This one is also known as the rear deltoid, and its function is to help you move your arm backwards. Rear delts are connected to the flat surface on your scapula.

Posterior delts are often the most neglected of the shoulder muscles. They’re activated to an extent in pulling movements like rows, but not to the same extent as the front delts are engaged in multiple other exercises.

Rotator Cuff

The rotator cuff is a group of small muscles that help to stabilize the shoulder joint. Because the joint is complex, it can be easy to injure. This is why the rotator cuff is such an important set of muscles—it protects the joint during movement. It’s made up of the:

  • Subscapularis
  • Infraspinatus
  • Teres minor
  • Supraspinatus

Technically, you don’t build your rotator cuff muscles during a shoulder workout, because it’s impossible to isolate them during movement.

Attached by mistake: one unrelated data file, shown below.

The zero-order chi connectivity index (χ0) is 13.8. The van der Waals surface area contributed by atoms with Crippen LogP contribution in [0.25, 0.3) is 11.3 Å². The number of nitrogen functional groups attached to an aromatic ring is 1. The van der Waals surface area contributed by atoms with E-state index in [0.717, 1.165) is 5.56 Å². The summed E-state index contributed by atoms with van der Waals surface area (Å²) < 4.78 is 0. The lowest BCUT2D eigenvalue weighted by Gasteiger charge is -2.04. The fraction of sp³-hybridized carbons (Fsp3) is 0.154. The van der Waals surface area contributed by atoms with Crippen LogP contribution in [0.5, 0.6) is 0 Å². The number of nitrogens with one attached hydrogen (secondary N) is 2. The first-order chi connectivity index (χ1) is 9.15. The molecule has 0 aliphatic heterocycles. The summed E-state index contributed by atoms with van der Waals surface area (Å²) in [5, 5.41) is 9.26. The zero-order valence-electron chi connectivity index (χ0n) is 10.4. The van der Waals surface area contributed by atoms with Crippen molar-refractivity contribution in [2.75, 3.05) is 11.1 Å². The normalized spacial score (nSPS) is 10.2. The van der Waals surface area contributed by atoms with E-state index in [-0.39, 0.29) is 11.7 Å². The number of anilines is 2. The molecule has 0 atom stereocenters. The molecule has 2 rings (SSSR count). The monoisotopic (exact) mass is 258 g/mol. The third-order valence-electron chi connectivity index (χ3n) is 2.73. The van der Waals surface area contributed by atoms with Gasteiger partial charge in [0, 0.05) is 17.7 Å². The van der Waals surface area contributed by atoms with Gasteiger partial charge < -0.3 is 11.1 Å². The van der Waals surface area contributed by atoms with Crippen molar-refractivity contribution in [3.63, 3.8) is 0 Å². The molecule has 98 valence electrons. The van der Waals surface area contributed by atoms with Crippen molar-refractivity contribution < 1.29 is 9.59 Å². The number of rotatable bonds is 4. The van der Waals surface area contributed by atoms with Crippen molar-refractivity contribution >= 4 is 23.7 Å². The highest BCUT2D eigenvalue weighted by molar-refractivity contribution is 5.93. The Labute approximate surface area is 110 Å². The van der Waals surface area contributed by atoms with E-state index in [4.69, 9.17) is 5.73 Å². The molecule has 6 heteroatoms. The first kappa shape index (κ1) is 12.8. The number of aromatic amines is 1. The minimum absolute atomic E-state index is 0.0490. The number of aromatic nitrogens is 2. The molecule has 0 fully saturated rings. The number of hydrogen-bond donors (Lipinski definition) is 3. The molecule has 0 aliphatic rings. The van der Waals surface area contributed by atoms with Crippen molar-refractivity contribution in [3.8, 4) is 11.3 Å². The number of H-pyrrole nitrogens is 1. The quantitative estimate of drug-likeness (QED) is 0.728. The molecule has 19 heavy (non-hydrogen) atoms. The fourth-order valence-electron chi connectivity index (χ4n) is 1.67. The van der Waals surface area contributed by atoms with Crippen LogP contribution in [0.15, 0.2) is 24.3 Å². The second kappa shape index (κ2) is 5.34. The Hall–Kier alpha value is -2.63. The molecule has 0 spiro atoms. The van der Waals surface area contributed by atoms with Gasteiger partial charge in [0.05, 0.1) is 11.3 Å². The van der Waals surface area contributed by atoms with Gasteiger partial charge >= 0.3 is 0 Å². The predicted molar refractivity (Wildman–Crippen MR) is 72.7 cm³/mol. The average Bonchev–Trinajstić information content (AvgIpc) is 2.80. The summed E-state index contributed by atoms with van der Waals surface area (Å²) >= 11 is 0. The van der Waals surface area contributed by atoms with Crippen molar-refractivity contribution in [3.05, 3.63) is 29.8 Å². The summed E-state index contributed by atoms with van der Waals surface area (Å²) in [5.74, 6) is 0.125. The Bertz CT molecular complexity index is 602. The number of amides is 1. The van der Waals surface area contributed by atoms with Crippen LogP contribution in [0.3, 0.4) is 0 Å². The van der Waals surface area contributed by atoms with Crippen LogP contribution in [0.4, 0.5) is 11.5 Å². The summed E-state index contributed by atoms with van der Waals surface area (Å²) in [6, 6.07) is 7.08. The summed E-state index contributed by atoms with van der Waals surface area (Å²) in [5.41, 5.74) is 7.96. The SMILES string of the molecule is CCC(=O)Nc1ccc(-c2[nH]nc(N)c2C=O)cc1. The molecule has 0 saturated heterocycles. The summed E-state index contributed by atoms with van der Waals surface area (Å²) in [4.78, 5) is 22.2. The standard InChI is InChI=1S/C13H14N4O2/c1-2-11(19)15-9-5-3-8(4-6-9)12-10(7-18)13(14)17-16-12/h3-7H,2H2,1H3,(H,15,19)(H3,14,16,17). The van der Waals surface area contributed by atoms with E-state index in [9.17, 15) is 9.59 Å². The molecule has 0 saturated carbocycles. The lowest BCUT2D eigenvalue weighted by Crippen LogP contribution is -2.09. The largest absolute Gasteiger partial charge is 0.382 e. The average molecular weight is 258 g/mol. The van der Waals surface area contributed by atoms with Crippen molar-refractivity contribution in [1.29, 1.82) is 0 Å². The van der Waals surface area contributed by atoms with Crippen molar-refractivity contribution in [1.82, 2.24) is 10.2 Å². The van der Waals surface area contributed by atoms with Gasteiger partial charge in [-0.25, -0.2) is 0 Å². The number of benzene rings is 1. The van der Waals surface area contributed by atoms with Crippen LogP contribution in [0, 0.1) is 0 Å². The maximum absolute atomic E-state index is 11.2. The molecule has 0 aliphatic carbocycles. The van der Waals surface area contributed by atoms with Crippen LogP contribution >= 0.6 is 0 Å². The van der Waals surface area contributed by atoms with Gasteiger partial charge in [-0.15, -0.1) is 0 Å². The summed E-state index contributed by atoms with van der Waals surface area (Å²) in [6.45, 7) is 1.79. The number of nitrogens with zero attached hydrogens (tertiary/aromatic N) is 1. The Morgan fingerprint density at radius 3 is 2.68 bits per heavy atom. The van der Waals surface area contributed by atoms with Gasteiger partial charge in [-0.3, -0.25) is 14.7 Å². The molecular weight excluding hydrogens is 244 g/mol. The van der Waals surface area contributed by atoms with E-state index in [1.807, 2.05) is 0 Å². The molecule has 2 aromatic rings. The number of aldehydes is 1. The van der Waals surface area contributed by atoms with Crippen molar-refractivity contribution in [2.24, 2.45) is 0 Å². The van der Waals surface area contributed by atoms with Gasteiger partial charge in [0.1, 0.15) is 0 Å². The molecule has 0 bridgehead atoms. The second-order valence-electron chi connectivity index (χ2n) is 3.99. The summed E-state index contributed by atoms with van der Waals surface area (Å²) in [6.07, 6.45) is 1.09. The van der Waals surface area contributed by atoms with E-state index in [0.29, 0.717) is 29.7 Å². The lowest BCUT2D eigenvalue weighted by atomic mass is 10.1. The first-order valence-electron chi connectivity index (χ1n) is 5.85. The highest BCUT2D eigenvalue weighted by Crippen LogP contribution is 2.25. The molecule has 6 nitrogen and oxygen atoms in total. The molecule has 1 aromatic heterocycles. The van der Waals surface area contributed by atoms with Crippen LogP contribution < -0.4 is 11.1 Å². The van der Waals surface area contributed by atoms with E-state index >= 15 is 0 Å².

It’s in your best interest to do stretching and strengthening exercises for your rotator cuff apart from your regular shoulder exercises.

A woman doing shoulder workout with dumbbells

Best Exercises for Building Shoulder Muscles

Ready to start building a dynamite set of shoulders? Here are the best exercises for building muscle and strength. Pick and choose from these to build the ultimate shoulder workout routine… But make sure you’re hitting every muscle and not overdoing the front delts!

Note that most of these exercises are very adaptable to the equipment you’ve got. You can build great shoulder workouts with dumbbells or kettlebells if you don’t have a barbell at home.

1. Landmine Shoulder Press

The landmine shoulder press exercise might be a more unusual one, but it’s an excellent exercise for building all 3 important S’s: size, strength, and stability.